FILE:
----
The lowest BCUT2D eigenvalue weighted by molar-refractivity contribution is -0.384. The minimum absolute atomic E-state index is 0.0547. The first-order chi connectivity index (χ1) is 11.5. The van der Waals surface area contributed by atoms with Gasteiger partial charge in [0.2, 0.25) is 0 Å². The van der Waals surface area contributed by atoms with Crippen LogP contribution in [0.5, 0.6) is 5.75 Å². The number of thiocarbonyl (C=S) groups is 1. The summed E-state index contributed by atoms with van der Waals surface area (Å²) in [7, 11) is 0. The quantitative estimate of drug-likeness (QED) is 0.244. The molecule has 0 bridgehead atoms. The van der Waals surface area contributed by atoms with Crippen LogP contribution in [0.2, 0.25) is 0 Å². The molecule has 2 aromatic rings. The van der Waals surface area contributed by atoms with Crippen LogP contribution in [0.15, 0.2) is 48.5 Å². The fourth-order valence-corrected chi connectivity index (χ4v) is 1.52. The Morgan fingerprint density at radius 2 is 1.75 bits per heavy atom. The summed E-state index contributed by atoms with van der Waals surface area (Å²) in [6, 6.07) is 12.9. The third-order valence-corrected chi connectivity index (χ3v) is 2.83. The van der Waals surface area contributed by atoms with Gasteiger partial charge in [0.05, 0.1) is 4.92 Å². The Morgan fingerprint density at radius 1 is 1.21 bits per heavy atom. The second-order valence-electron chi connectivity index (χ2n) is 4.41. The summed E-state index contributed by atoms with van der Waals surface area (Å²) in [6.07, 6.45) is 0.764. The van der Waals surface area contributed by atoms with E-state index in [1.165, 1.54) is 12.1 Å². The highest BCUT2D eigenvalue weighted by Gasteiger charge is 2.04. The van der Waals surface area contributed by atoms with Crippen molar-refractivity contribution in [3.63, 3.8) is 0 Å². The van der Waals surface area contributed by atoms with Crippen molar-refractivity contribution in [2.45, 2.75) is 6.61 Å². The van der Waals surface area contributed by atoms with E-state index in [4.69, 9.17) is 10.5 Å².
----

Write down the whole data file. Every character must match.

The lowest BCUT2D eigenvalue weighted by molar-refractivity contribution is -0.384. The minimum absolute atomic E-state index is 0.0547. The first-order chi connectivity index (χ1) is 11.5. The van der Waals surface area contributed by atoms with Gasteiger partial charge in [0.2, 0.25) is 0 Å². The van der Waals surface area contributed by atoms with Crippen LogP contribution in [0.5, 0.6) is 5.75 Å². The number of thiocarbonyl (C=S) groups is 1. The summed E-state index contributed by atoms with van der Waals surface area (Å²) in [7, 11) is 0. The quantitative estimate of drug-likeness (QED) is 0.244. The molecule has 0 bridgehead atoms. The van der Waals surface area contributed by atoms with Crippen LogP contribution in [0.2, 0.25) is 0 Å². The molecule has 2 aromatic rings. The van der Waals surface area contributed by atoms with Crippen LogP contribution in [0.15, 0.2) is 48.5 Å². The fourth-order valence-corrected chi connectivity index (χ4v) is 1.52. The Morgan fingerprint density at radius 2 is 1.75 bits per heavy atom. The summed E-state index contributed by atoms with van der Waals surface area (Å²) in [6, 6.07) is 12.9. The third-order valence-corrected chi connectivity index (χ3v) is 2.83. The van der Waals surface area contributed by atoms with Gasteiger partial charge in [0.05, 0.1) is 4.92 Å². The Morgan fingerprint density at radius 1 is 1.21 bits per heavy atom. The second-order valence-electron chi connectivity index (χ2n) is 4.41. The summed E-state index contributed by atoms with van der Waals surface area (Å²) in [6.07, 6.45) is 0.764. The van der Waals surface area contributed by atoms with E-state index in [1.165, 1.54) is 12.1 Å². The highest BCUT2D eigenvalue weighted by Gasteiger charge is 2.04. The van der Waals surface area contributed by atoms with Crippen molar-refractivity contribution in [3.63, 3.8) is 0 Å². The van der Waals surface area contributed by atoms with Crippen molar-refractivity contribution in [2.45, 2.75) is 6.61 Å². The van der Waals surface area contributed by atoms with E-state index in [4.69, 9.17) is 10.5 Å².